We came back from Lisbon yesterday. It’s been five very intense days at Web Summit. I was there with my husband (who happens to be the CMO and co-founder of our business) as BETA startup attendees for Companio. We are actively fundraising right now (looking for our series A round), so our goal was mainly meeting investors.
Described with such grandiloquent terms as “the world’s premier tech conference” by Politico, or “where the future goes to be born” by the Atlantic, this year’s Web Summit gathered together 42k CEOs, investors, founders, members of the media, and general attendees, among others.
As this is my blog and I don’t need to be politically correct or follow the industry’s dogma here, in this post I want to honestly answer the question, should I attend Web Summit? Is it worth it? What value can I expect to get from the conference as a startup or general attendee?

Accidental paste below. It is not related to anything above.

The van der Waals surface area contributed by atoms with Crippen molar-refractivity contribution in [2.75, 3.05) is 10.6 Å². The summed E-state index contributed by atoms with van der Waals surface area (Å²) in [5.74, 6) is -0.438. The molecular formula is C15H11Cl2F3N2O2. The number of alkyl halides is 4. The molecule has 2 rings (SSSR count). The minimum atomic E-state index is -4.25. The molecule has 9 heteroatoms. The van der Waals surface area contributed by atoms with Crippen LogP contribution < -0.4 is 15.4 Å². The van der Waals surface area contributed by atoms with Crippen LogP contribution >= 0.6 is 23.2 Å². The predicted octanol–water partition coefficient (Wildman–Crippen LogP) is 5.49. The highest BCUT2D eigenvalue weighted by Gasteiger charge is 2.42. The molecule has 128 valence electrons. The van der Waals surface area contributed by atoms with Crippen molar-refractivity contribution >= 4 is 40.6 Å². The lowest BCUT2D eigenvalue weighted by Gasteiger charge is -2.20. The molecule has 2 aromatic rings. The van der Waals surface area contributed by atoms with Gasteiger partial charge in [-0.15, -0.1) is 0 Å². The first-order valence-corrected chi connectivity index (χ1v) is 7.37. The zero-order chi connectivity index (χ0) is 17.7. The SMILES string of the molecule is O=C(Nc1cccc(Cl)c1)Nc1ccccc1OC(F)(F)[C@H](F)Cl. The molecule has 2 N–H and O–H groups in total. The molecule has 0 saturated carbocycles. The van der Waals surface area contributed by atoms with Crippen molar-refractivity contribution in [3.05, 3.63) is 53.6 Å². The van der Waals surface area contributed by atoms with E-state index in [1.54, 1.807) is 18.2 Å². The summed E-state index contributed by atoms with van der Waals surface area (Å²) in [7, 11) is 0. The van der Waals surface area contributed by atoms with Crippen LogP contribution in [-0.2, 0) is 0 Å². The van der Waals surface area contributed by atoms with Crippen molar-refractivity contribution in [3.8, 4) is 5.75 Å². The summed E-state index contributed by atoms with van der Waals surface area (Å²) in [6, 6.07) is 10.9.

Disclaimer: take into account that my answers will probably differ from yours, as they are influenced by my personal opinions and the current stage of my business. I can probably not provide valid answers for you if you are an investor, or your business or startup is in a completely different moment.
First, the costs
To evaluate the value of something first you need to know how much it costs. If you are bored on a Sunday afternoon, with nothing to do, and a friend invites you to the movies, even if the movie sucks, it’s ok (you were doing nothing anyway, didn’t spend a buck, and went out with your friends). If you pay thousands of euros to go to a tech conference and spend there five days (including flights etc) it’s better worth your money and time.
Our total cost for attending Web Summit was 3876,42€:
- The BETA startup tickets for the summit were 1495€ for three attendees (only two of us went there though)
- Two flight tickets: 1785.54€
- Accommodation for us for four nights: 256.32€